Elizabeth Morris probably wasn’t a football fan.
In fact, she began caring for animals in Philadelphia about a decade before the first American football match was played in 1869 between Princeton and Rutgers Universities and more than 100 years before the Green Bay Packers and Kansas City Chiefs clashed in Super Bowl I.
All these years later, football and animal rescues are running hand in hand in Philadelphia.
On Feb. 13, Morris Animal Refuge will invade the Devil’s Den at 1148 S. 11th St. for a Puppy Bowl Watch Party, which is an annual show dedicated to adorable K9s prior to the biggest football game of the year.
Morris Animal Refuge will be bringing adoptable dogs in hopes of finding their forever homes, while raising money for one of the oldest animal shelters in the country. As legend has it, Morris began caring for animals in 1858 and the Morris Animal Refuge was officially established on 10th Street in 1874 before moving to its current location at 1242 Lombard St. It is coming up on its 150th anniversary in just a couple of years and remains one of the busiest shelters around.
“We’ve been around since 1874 and we adopt out about 1,200 animals a year or 100 a month,” said Grace Erikson, community engagement coordinator at Morris. “We intake animals as owner surrenders and we take in strays but we also pull animals from local city shelters.”
A few of those surrendered animals will be on hand at the event, including Thor, who is a 4-month-old pit bull mix.
“He came to us about a month ago,” Erikson said. “He was surrendered to Morris Animal Refuge because their (other) dog had a litter of puppies and unfortunately they weren’t prepared to take him on so we offered to take the puppy in and get him neutered and vaccinated and now he’s in his foster home just waiting for his forever home. Hopefully he’ll get adopted that day.”
Other dogs like Leo, a Jack Russell Terrier mix, and several others will be looking for a new home. The event takes place from 2-5 p.m. and guests can enjoy a wide variety of themed snacks and craft beer during Puppy Bowl XVII.
SweetWater Brewing Company and Left Hand Brewing Company will offer raffle baskets full of swag for folks to win, with all proceeds from the raffle benefiting Morris Animal Refuge. Guests can buy one ticket for $2, three tickets for $5, or an arm’s length of tickets for $20.
The event is a growing tradition at the Devil’s Den.
“A few years ago Morris had a puppy in the Puppy Bowl and was looking to run a watch party and they were able to bring the puppy with them and it was such a fun and energetic event,” said Erin Wallace, owner of Devil’s Den. “The Devil’s Den has always been a neighborhood place where you can watch the game while enjoying good food and drinks and with Puppy Bowl we can add puppies into that mix and support a local organization like Morris at the same time. So it’s a win-win for us, sports, puppies, great food and drinks all while raising money for a great cause.”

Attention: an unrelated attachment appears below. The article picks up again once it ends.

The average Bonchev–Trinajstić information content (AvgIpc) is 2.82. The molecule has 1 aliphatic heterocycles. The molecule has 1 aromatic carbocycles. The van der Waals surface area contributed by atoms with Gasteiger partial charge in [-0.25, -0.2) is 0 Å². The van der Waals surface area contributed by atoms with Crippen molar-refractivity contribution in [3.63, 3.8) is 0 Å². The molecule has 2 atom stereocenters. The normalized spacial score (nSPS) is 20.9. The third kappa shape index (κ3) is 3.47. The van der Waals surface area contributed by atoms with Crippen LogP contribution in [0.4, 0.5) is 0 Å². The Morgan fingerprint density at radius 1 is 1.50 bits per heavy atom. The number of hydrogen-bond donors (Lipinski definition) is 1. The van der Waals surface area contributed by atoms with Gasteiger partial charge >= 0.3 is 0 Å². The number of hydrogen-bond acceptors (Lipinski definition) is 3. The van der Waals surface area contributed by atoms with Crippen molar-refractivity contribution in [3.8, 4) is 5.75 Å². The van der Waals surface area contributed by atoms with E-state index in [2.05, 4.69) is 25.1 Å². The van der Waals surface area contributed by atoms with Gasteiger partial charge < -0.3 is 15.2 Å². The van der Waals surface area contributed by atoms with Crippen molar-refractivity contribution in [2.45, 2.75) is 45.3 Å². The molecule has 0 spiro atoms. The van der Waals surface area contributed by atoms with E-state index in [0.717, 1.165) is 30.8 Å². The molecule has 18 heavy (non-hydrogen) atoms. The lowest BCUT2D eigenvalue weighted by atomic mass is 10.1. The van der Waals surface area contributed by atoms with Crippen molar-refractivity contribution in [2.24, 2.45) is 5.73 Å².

Devil’s Den will also donate $1 per SweetWater and Left Hand beer purchased and 10% of food sales to Morris Animal Refuge. Masks and proof of vaccination will be required.
“Devil’s Den is a great partner and we just bring a couple puppies over, and it’s a fun pregame to the Super Bowl,” Erikson said.
The Puppy Bowl Watch Party is a prelude to the refuge’s largest fundraiser of the year, the Silver Fur Ball, in which the organization will hope to raise $100,000 at its gala. Last year the event was held virtually.
“Fingers crossed that this year it will be in person,” Erikson said. “It’s a really big event where we have 300-400 people there and have live auction and raffle items but it’s a really great event where we raise a lot of money for the shelter. Our goal is to raise $100,000 just at the gala.”
It’s all part of keeping Elizabeth Morris’ mission afloat. The lifesaving organization offers innovative and high-quality care for cats, dogs and other small animals and provides a full range of preventive, protective and adoption services for abused, neglected and abandoned animals in the Philadelphia region. Morris Animal Refuge had a 98 percent save rate in 2021, meaning less than 2 percent of the animals it took in had to be euthanized.
“We definitely made a name for ourselves,” Erikson said. “Not only do we adopt out and take in animals but we have great programs where people can bring in community cats and we’ll spay and neuter them. We also do free clinics and give out food to them. We just really want to be a member of the community and give them resources so they never have to surrender their animals.”